Perfectly restored. Come and see him. He will be pleased, now, to be acquainted with you. .

Your professions are supposed not to assimilate, but I think your minds would."

Society has raised a bar between the preacher and the player; perhaps it would have been better had it never existed; but as it is, I would not advise your son or any other


clergyman to step over it. When players, by their conduct, remove the bar, then let the intercourse commence."

“ That, you have done ; therefore be it as you say. Come, shall we take our walk together ?"

“I am on an errand of business, sir; and business in which I think

you will be interested and become a partner.”

Indeed! I should not have thought that a young actor and an old merchant would have entered into a business partnership upon so short an acquaintance.”

“ I know, sir, that there is one feeling that is common to us

-a feeling that young and old ought equally to partake of the feeling of love to our neighbour, which generates pity for his weakness, and the desire to strengthen and relieve him. It is a business of this nature to which I invite your partnership.”

“I believe we understand each other pretty well, young man; but, before I agree to open a partnership account with you, I must know something more particular than the mere nature of the speculation. Communicate.”

6 I will, sir. If you will turn about with me, I will show you the contrast of sickness by surfeit, and sickness from want." The merchant took Spiffard's arm, who retraced his steps, (for he had advanced towards Broadway to meet the old gentleman), and they proceeded to the place where he had left Cooke.

“ Here, sir, we shall find the unfortunate man who attracted your attention by his excesses at Cato's, and by his urbanity at Doctor Cadwallader's."

66 Here !"
“ In this abode of sickness and poverty."

Brought here by his benevolent wish to relieve it ?" “ Brought here by others while in a state of insensibility ; & wretched outcast, perishing on the pavement in the storm of last night.

This place, the residence of a poor woman, sick, and, I fear, dying, was the nearest place found open to receive him."

" But how-why-"

" You shall learn the whole. Let us enter the house. He was saved by what is called accident; or the idol of the public would have been found frozen to death in the streets of NewYork, surrounded by the well-warmed mansions of his idolaters."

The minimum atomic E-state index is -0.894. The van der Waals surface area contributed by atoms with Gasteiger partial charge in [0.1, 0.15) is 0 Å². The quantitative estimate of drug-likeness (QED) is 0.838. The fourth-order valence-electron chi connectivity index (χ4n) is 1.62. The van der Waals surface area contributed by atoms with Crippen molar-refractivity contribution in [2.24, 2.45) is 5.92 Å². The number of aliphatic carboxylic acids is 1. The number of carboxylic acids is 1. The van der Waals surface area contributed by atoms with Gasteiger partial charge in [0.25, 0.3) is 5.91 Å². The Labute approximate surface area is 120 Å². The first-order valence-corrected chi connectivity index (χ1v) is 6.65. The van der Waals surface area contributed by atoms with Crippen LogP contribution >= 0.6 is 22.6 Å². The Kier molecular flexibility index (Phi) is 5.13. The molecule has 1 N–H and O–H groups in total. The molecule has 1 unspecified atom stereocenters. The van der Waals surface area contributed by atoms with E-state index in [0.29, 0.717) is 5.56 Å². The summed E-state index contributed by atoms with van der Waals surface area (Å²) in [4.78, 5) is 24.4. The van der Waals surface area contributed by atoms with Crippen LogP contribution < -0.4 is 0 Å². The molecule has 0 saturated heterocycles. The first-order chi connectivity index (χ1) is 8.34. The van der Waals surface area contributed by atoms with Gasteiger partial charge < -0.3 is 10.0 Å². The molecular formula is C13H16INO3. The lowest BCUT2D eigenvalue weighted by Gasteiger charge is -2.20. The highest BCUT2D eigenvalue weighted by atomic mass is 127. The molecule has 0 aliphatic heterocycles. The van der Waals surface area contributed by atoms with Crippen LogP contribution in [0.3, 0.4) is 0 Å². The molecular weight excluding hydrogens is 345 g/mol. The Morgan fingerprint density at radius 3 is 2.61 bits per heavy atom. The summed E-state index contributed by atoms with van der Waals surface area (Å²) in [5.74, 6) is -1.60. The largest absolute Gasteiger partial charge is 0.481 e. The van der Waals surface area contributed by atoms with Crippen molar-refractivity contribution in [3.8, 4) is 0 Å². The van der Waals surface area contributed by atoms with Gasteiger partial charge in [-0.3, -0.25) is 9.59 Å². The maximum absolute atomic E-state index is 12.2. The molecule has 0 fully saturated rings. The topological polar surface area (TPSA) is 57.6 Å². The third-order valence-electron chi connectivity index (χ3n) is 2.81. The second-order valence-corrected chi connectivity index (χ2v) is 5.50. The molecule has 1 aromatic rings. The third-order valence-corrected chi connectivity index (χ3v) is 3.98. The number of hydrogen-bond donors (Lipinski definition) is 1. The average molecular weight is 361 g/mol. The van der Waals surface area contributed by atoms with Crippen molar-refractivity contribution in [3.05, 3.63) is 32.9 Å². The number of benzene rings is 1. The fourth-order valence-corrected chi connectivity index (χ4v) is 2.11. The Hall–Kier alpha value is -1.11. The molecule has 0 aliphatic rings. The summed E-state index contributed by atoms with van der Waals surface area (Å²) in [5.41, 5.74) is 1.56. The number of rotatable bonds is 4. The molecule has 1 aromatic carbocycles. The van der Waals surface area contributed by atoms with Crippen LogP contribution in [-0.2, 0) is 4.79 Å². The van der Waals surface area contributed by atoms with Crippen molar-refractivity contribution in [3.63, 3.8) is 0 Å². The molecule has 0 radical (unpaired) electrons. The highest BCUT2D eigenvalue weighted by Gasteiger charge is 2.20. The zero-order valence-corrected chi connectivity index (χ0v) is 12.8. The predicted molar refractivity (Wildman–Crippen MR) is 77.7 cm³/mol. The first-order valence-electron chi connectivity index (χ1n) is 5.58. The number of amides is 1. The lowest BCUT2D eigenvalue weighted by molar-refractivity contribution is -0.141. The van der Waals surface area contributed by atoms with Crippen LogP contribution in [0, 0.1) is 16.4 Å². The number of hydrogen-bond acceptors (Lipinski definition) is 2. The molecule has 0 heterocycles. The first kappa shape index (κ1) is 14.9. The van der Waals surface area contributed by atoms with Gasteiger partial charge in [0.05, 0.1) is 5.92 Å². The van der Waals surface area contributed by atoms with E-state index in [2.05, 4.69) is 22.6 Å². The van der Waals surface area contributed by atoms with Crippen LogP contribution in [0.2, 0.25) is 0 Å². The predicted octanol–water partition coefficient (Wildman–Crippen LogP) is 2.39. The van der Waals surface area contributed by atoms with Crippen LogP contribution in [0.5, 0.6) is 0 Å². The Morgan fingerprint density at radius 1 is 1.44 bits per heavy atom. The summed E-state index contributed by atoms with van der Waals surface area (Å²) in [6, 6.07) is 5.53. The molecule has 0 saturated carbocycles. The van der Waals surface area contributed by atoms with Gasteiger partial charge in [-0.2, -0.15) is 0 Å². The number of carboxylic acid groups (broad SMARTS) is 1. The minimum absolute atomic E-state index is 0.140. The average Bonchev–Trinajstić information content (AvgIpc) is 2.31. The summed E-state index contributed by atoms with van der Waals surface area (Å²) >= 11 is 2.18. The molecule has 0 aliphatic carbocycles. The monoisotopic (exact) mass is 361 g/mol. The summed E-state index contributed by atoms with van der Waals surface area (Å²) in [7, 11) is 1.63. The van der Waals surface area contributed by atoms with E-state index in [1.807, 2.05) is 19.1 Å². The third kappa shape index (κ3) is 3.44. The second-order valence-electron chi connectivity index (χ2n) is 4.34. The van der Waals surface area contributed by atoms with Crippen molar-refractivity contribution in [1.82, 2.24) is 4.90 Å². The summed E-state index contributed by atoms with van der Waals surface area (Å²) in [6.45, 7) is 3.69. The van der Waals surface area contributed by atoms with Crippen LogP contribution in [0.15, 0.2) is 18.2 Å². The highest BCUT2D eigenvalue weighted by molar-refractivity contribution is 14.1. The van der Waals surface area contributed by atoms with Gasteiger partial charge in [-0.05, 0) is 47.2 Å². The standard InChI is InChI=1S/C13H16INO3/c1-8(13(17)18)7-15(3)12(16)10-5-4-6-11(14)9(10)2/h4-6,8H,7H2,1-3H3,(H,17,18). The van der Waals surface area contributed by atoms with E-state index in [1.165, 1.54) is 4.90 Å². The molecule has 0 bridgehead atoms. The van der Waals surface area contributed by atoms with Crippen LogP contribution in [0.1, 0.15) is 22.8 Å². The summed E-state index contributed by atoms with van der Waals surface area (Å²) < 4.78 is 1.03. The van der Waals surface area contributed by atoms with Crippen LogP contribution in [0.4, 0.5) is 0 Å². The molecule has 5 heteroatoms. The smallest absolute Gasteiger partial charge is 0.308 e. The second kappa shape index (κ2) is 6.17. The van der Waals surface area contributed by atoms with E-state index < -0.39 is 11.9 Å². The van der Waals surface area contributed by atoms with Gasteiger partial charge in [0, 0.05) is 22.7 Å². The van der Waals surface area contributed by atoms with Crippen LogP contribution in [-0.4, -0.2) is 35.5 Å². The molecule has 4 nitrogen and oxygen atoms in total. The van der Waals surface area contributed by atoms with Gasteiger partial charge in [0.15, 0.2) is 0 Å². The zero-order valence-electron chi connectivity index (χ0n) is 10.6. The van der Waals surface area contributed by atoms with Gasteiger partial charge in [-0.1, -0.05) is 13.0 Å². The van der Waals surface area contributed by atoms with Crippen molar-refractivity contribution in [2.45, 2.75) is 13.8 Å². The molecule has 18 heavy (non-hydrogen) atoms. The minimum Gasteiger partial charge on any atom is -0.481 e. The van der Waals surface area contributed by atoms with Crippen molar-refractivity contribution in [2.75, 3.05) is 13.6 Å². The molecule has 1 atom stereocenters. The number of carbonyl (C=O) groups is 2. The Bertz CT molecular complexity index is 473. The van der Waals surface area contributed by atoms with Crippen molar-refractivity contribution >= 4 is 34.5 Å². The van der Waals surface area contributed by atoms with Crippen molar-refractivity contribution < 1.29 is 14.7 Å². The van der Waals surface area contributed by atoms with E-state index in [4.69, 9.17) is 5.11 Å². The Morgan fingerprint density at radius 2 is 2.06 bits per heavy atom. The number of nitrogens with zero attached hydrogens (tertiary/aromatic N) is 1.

This meeting of the young actor and the old merchant happened, by what we call chance, at the moment that Henry Johnson was persuading the constable to carry a note to the


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landlord, requesting a suspension of the law's dread mandate, and the creditor's unchristian cruelty.

" She shall not die in a hospital !" cried Cooke, throwing off a handkerchief with which he had covered his face, and glaring at the young man like a tiger. “ I will pay every debt she owes. The shelter of her house has


lifenot that it is worth much! No matter! I owe my life to her and to you. I'll pay my debt by paying her debts! And, by God! she shall not die in a hospital !"

“ I neither drink nor swear, sir. The being on whose will my mother relies, may relieve her present distress. From you she shall receive neither favour nor relief !”.

“ Do you know who I am, sir ?" 66 Too well !"

" Who shall prevent my paying her landlord, and saving her from the distress he threatens ? Who ?"

Her son! Her son will not suffer her to be What the excited youth might have said was lost. A second and louder knocking at the door, (the first was unheard, except by the little black girl, owing to the high-raised voices of the father and son; the louder knocking) cut short the angry dialogue ; and the girl opened the door, and Mr. Littlejohn, followed by Spiffard, entered the apartment.